So how does the Fiat 500 Abarth compare to the MINI Cooper? The Cooper S feels quicker, and its engine response is more of what I expect from a small turbo 4-cylinder, a little less linear and a little more top-endy than the Abarth. (That's down to MultiAir, Fiat's sophisticated variable intake valve timing system, which gives the 1.4 a flatter torque curve. To be fair to Fiat, MultiAir works so well that it's easy to forget how tiny the Fiat's engine really is.)
The Cooper's steering is more precise than than the Fiat's, although it's ride is noticeably harder. If I'm honest, I think the Cooper S is the better driver's car -- the 500 Abarth couldn't quite match the level of fun I had in the otherwise-ridiculous MINI Cooper S Coupe I tested last month. But I still prefer the Fiat's cheeky attitude, and besides, not all of us get to drive curvy roads all the time. For the commute to work, I'll take the 500 Abarth's more tolerable ride and grin-inducing exhaust note over the MINI's sharper steering and better power delivery. Oh, and I'll also take the Fiat's cheaper price.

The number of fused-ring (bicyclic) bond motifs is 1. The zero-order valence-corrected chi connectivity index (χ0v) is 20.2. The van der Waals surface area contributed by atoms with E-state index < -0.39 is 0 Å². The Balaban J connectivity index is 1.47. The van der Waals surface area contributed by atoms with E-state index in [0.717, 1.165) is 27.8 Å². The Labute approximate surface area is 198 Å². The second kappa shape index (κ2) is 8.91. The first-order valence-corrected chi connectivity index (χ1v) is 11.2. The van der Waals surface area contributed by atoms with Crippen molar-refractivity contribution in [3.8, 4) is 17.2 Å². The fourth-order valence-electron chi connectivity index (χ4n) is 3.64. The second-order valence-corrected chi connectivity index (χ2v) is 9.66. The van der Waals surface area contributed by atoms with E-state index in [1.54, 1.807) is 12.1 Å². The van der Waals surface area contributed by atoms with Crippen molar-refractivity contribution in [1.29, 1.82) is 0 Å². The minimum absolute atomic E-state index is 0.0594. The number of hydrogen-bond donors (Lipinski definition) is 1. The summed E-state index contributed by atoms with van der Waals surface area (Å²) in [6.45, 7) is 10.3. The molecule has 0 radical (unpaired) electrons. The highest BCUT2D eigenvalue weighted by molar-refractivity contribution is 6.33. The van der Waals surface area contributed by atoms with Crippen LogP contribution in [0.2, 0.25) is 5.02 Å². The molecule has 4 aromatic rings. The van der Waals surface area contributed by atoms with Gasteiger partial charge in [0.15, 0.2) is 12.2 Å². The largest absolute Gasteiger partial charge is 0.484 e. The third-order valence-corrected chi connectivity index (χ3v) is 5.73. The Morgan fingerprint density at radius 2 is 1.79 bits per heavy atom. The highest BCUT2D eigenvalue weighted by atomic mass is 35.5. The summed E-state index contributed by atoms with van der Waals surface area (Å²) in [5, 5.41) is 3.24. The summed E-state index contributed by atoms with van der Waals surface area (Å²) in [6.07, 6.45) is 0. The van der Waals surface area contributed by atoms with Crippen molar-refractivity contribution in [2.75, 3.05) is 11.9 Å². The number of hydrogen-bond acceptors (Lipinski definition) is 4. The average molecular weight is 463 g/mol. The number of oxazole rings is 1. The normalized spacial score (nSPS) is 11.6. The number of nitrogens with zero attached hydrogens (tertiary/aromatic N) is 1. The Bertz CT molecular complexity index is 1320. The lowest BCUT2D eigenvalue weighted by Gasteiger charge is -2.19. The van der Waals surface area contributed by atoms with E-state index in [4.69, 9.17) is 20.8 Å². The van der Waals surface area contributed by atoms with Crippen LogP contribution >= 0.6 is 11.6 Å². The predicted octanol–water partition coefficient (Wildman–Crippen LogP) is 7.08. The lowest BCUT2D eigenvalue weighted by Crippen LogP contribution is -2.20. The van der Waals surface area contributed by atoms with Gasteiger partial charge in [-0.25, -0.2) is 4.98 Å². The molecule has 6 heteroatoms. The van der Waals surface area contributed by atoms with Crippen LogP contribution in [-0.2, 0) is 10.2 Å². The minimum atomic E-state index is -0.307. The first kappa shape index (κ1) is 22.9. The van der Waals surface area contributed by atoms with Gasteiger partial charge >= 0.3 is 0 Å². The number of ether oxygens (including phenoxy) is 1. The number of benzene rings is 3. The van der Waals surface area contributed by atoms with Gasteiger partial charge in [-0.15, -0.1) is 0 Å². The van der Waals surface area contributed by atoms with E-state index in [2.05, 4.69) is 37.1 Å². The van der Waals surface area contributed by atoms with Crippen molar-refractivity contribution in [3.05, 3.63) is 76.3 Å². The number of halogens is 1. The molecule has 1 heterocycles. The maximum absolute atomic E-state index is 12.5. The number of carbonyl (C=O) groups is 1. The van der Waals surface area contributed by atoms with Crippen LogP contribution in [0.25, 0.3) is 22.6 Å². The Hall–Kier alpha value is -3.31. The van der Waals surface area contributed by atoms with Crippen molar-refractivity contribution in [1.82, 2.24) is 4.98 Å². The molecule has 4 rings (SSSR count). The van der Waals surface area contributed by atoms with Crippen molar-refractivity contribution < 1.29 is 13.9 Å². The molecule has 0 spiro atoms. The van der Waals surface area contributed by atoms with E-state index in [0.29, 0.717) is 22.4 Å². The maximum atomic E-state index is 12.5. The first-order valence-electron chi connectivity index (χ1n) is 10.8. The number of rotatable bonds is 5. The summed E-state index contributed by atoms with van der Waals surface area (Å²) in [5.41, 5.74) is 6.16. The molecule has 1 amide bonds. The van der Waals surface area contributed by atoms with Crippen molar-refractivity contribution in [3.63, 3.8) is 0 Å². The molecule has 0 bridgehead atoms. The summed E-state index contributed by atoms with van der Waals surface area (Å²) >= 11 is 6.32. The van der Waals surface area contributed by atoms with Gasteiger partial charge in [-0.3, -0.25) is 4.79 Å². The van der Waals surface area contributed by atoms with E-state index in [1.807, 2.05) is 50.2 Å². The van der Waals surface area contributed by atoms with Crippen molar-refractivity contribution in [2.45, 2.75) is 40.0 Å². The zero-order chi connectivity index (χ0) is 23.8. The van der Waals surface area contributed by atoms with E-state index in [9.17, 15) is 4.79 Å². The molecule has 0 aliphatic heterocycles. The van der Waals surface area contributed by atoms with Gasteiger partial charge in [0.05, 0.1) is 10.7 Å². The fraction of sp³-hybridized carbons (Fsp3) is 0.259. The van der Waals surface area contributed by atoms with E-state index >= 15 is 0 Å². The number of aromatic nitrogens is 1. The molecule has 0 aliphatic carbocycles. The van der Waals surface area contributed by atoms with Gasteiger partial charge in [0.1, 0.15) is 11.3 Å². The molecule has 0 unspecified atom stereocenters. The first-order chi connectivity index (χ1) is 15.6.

Still, not all is roseo...
The Abarth does inherit plenty of the 500's annoyances. The interior is cramped (even my abnormally short leg was constantly banging against the shifter housing), the sun visors don't extend to cover the side windows, and the switchgear feels like it was made in a toy factory. Oh, and the Abarth has a new annoyance of its own -- unless you press the "Sport" button, which raises the turbo boost threshold from 12 psi up to 18, you only get access to 150 of the engine's 170 lb-ft of torque. Worse yet, you have to press the button every time you start the car. Ugh.